Whip Scorpion

I was introduced to bird watching as a hobby during my late teens. It didn’t take too many visits to the nearby scrub forests to get addicted to this activity that I only had just begun to discover. This also meant many trips to the swathes of wilderness on the outskirts of the city.

The time spent in the outdoors looking at birds and learning about them gave me ample opportunities to see other creatures too. And, driven by curiosity, I began learning about these as well.

It was on one such birding trip that I accidentally dislodged a brick sized rock while parking my bicycle. My eyes caught sight of a little creature that looked like a scorpion! Instinctively, I stepped back. The more I saw of this ‘scorpion’, the more I was convinced that it wasn’t one. With this thought running at the back of my mind, I cautiously got close to it. The entire body resembled that of a scorpion; it had eight legs and very well developed pedipalps too. However, the typical tail of a scorpion was missing, and it had a thread like appendage instead! I was not sure if it could sting with this appendage. With caution, so as to not crush it, I replaced the rock in the exact same spot with the creature underneath it.

Those were the days when the focus of such outings was primarily birds and everything else was incidental and unimportant. Consequently, this brief encounter was forgotten until I chanced upon one more individual a couple of years later. All this was before I managed to get my first camera and much before the advent of the Internet. The second time around, I pored over some books and was able identify this eight-legged scorpion-like creature as a Whip Scorpion!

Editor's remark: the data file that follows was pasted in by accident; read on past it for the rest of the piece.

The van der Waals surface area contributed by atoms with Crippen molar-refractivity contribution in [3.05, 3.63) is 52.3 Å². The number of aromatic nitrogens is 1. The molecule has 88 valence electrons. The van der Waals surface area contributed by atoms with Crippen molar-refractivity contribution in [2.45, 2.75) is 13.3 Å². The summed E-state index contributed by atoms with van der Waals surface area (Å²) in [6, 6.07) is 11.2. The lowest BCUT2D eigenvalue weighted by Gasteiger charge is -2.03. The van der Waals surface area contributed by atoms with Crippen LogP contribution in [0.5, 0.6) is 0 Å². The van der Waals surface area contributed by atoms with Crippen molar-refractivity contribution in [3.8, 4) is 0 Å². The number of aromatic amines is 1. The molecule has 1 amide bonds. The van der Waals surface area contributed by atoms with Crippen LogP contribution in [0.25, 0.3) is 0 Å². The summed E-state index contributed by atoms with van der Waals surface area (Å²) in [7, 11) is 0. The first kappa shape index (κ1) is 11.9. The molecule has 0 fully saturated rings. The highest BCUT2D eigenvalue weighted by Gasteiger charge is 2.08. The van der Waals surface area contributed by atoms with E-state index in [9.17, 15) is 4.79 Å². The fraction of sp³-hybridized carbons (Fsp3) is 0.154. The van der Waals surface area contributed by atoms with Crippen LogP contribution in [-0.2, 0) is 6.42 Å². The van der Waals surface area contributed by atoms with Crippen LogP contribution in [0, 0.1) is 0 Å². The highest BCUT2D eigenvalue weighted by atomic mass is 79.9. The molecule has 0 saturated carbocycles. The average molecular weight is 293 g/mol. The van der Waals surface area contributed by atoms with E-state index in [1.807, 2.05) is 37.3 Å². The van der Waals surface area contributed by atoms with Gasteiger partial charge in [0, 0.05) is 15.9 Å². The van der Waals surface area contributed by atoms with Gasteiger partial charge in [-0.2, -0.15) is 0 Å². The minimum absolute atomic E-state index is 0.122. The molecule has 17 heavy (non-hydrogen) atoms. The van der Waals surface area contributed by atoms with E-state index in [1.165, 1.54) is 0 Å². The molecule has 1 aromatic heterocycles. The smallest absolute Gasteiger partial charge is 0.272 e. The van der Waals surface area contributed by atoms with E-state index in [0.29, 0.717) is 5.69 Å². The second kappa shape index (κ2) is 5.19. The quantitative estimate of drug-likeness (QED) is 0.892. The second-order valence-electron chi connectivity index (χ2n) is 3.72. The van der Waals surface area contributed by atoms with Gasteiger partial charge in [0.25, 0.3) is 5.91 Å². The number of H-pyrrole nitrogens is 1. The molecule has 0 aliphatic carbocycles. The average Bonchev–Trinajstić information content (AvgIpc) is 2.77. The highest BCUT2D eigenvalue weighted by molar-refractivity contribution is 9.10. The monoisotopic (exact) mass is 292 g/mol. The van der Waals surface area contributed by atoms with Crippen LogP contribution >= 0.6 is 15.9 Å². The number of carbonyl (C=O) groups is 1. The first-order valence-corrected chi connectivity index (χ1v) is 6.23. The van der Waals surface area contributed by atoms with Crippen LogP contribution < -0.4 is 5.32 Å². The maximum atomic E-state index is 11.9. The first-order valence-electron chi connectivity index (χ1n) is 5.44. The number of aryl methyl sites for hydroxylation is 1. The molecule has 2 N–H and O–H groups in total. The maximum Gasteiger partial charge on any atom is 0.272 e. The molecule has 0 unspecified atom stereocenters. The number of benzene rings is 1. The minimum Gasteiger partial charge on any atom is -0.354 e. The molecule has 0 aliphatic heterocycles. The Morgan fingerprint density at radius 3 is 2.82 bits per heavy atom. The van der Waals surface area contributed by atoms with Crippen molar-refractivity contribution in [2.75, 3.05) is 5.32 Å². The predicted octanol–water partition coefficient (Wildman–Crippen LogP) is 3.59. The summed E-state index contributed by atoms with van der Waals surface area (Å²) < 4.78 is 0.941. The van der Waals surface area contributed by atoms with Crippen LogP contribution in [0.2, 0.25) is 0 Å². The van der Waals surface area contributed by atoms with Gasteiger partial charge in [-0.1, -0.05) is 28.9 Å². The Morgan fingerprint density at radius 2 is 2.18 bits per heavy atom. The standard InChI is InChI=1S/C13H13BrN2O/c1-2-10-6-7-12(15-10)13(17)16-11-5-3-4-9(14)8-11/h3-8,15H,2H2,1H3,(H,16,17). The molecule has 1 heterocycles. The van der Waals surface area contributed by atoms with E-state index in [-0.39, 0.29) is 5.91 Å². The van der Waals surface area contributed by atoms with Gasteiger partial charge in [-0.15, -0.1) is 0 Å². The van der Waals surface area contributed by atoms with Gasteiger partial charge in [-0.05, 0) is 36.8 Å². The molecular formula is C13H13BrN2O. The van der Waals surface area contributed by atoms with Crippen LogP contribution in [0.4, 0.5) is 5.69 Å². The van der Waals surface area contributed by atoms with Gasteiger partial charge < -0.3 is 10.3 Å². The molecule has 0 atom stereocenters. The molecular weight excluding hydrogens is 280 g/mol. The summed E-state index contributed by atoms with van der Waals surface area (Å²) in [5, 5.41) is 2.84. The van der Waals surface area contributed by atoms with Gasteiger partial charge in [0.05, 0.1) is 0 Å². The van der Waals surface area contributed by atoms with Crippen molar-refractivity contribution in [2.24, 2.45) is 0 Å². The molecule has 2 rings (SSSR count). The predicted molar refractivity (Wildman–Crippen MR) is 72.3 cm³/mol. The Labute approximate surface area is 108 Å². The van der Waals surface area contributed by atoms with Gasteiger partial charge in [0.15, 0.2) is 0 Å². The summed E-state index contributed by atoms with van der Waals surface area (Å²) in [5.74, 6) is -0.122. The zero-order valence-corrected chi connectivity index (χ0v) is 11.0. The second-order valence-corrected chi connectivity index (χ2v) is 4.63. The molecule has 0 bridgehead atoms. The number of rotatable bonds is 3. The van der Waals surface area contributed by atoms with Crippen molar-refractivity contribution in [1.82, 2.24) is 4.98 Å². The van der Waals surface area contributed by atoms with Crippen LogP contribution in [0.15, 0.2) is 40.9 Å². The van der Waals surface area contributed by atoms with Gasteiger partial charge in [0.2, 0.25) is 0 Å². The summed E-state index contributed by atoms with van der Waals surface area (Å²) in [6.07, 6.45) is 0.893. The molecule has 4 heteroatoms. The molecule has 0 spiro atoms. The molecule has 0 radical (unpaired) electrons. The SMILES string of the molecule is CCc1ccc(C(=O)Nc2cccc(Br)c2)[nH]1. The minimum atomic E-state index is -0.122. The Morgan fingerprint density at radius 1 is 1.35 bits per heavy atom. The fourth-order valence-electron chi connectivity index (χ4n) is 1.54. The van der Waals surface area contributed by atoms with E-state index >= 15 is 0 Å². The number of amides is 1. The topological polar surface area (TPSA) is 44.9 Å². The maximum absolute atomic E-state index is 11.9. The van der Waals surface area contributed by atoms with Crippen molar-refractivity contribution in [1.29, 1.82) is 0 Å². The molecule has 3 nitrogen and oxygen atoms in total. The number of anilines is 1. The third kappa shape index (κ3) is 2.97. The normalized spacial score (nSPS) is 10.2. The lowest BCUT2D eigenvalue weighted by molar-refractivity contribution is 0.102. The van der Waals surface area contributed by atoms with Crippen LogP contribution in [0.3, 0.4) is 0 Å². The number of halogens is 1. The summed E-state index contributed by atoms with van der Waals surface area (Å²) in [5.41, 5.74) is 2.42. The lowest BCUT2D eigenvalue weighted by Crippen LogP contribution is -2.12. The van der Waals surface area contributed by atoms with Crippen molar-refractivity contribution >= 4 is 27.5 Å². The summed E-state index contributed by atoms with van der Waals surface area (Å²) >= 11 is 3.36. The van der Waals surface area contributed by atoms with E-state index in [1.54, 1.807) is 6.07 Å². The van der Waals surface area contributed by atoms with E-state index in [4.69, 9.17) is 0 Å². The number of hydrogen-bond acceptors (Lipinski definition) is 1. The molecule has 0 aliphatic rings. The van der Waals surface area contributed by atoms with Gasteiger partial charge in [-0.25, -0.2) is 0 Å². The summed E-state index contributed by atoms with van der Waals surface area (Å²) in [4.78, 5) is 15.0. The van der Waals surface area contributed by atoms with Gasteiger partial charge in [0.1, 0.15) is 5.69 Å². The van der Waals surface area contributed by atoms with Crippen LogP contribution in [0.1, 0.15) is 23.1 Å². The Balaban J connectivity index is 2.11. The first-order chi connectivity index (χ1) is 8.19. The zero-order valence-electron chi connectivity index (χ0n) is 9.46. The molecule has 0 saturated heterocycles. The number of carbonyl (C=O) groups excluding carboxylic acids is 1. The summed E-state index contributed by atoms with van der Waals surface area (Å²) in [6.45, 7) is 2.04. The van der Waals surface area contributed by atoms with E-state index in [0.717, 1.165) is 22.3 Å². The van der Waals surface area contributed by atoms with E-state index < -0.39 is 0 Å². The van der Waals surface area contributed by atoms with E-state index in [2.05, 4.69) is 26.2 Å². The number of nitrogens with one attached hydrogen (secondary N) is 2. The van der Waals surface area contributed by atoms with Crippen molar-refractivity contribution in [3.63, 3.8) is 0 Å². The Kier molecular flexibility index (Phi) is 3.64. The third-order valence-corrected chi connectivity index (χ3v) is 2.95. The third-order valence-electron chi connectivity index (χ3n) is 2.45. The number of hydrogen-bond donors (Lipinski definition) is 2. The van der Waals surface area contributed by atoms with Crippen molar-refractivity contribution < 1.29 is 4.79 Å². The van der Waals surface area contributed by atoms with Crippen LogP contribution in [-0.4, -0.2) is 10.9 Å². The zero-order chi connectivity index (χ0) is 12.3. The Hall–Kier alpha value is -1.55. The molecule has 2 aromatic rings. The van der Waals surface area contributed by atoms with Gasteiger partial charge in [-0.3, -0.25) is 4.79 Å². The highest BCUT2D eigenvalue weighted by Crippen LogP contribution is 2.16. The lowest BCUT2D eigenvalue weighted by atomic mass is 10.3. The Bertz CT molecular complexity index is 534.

More recently (Aug. 2016 to be exact), I was with like-minded friends near Coimbatore. We decided to explore a patch of wild growth after dark. Armed with small torches, we looked around for the creatures of the night. Soon, we spotted a roosting butterfly – a Large Salmon Arab – when the dull beam of light from my torch fell on it. This got the group excited.

As we went along, I shone my torch on a rock that jutted out on to the path, and froze in my tracks. I finally had a Whip Scorpion in front of me! I prayed that it would co-operate for a picture. I quickly set up my equipment while my friends kept an eye on it. Thankfully, I managed to get pictures – a long wait it had been!

Apart from my first encounter where the Whip Scorpion was disturbed, all the subsequent ones were in the night, indicating that it is a nocturnal creature. If you notice in the picture, the first pair of legs is slender and long and extends in front, suggesting its use as antennae.

Oh yes, coming to its name – it is not a scorpion but merely a relative of one and is not venomous; the ‘whip’ is thought to be sensory in nature (in function?). However, though I have not experienced it, the Whip Scorpion is known to emit acetic acid (vinegar), which gives it the popular name Vinegarroon. It preys on a variety of insects and other small creatures.

It is typically a creature of the tropics and can be seen in a variety of situations. Like my first encounter, these creatures may be seen under undisturbed rocks, under the bark of dead trees, crevices and cracks in the walls of buildings, burrows, possibly leaf litter and other similar places which are dark and afford them a good hiding place.

The next time you have a chance to explore the wilderness on foot; do keep an eye open for the Whip Scorpion.

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